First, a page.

UNITED NATIONS —
Air raids hit several rebel-held areas of Aleppo overnight Wednesday, marking the heaviest strikes the city has seen in months, just hours after U.S. Secretary of State John Kerry called for an end to warplanes flying over “key areas” of Syria.
Opposition activists immediately pointed the finger at Syrian government, though officials have yet to comment on the reports. Heavy fighting flared up along the outskirts of Aleppo Thursday morning following the air strikes.
Air raids in East Aleppo earlier Wednesday killed 12 civilians and presented a major challenge to the cease-fire brokered between the United States and Russia earlier this month.
If the deteriorating cease-fire in Syria is to be salvaged, U.S. Secretary of State John Kerry said Wednesday, warplanes must stop flying over "key areas" of the country, including places where humanitarian agencies are trying to deliver food and medicine.
A man reacts while being carried on a stretcher after airstrikes on the rebel held al-Qaterji neighbourhood of Aleppo, Syria, September 21, 2016.
After flagrant violations of the Syrian cease-fire agreement forged earlier this month by the United States and Russia — in particular, the deadly airstrike that destroyed an aid convoy Monday, which the U.S. has blamed on Russia — Kerry said all sides in the conflict are at "a moment of truth."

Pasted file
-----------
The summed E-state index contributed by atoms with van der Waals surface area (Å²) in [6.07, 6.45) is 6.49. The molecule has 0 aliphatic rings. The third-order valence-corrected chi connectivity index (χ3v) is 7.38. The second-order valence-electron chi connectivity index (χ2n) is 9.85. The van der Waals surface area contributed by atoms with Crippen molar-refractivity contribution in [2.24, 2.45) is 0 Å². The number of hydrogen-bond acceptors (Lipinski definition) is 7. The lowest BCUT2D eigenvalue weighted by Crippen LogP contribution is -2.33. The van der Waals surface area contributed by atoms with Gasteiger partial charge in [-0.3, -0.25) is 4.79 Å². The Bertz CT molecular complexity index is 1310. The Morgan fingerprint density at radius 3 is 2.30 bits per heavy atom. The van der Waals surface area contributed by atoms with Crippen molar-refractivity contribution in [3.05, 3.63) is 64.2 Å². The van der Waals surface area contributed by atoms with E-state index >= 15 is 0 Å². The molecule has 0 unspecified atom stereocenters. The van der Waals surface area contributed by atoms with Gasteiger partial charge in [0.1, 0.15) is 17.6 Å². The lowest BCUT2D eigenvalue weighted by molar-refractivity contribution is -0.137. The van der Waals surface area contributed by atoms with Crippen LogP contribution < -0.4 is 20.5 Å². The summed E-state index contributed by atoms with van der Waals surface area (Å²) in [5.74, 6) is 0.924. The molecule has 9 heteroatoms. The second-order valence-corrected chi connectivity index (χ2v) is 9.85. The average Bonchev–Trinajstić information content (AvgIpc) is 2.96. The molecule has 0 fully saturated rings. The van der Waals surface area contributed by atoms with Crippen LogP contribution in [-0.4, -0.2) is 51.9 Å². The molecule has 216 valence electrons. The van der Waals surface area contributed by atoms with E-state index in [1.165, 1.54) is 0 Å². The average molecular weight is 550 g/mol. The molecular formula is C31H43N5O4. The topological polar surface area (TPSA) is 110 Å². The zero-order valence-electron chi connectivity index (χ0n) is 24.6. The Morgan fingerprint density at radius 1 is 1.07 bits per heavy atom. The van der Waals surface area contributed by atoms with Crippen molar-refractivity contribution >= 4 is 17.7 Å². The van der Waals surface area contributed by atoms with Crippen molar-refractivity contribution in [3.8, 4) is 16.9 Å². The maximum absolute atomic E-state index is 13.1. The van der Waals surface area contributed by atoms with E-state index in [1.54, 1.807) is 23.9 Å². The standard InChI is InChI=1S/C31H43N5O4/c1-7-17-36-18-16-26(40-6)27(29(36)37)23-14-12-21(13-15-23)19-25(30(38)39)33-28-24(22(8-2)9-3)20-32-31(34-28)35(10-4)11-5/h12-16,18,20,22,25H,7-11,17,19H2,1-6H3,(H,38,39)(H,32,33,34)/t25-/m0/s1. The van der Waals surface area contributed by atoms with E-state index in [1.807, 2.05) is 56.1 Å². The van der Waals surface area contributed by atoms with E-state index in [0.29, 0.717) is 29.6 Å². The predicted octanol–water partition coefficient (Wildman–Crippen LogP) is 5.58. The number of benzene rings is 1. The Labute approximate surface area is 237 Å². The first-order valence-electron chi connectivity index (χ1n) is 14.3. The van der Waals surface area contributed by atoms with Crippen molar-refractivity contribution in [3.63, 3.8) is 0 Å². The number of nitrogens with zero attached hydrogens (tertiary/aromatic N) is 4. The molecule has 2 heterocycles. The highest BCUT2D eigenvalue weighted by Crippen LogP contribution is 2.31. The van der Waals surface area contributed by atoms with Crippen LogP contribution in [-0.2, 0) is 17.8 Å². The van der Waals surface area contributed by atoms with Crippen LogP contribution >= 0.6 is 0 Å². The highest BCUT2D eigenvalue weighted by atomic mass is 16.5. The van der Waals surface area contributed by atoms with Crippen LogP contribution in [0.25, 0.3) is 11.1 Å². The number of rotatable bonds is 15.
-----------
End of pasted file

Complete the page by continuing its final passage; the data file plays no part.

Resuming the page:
The top American diplomat's proposal was worded diplomatically, not singling out Russian or Syrian planes, which have been blamed for most of the deadly attacks on civilian areas during the past year of war. Kerry said it would apply to all aircraft in specified areas of Syria, including planes flown by the United States and its coalition partners.
Kerry made his appeal to a high-level meeting of the U.N. Security Council, saying a limit on flights is crucial to reining in the bloodshed in Syria.
"We must move forward to try to immediately ground all aircraft flying in those key areas in order to de-escalate the situation and give a chance for humanitarian assistance to flow unimpeded," Kerry said. "And if that happens, there is a chance of giving credibility back to this process."